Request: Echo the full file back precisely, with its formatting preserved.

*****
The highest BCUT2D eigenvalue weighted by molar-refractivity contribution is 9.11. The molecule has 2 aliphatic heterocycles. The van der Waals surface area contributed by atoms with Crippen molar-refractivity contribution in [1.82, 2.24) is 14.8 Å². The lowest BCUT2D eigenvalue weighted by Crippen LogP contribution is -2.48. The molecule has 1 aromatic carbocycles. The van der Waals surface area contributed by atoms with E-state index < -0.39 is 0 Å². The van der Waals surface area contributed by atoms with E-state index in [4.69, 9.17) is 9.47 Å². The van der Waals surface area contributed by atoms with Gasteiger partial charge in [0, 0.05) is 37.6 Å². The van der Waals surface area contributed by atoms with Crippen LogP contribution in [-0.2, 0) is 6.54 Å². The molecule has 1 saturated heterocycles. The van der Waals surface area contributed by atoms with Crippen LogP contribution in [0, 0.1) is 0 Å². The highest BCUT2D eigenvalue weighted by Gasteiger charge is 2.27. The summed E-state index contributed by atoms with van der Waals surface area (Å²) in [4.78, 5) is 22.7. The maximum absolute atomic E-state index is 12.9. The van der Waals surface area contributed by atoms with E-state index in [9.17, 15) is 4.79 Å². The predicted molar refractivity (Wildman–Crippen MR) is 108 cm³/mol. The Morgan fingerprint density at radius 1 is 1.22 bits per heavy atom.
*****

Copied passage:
The highest BCUT2D eigenvalue weighted by molar-refractivity contribution is 9.11. The molecule has 2 aliphatic heterocycles. The van der Waals surface area contributed by atoms with Crippen molar-refractivity contribution in [1.82, 2.24) is 14.8 Å². The lowest BCUT2D eigenvalue weighted by Crippen LogP contribution is -2.48. The molecule has 1 aromatic carbocycles. The van der Waals surface area contributed by atoms with E-state index < -0.39 is 0 Å². The van der Waals surface area contributed by atoms with E-state index in [4.69, 9.17) is 9.47 Å². The van der Waals surface area contributed by atoms with Gasteiger partial charge in [0, 0.05) is 37.6 Å². The van der Waals surface area contributed by atoms with Crippen LogP contribution in [-0.2, 0) is 6.54 Å². The molecule has 1 saturated heterocycles. The van der Waals surface area contributed by atoms with Crippen LogP contribution in [0, 0.1) is 0 Å². The highest BCUT2D eigenvalue weighted by Gasteiger charge is 2.27. The summed E-state index contributed by atoms with van der Waals surface area (Å²) in [4.78, 5) is 22.7. The maximum absolute atomic E-state index is 12.9. The van der Waals surface area contributed by atoms with E-state index in [9.17, 15) is 4.79 Å². The predicted molar refractivity (Wildman–Crippen MR) is 108 cm³/mol. The Morgan fingerprint density at radius 1 is 1.22 bits per heavy atom.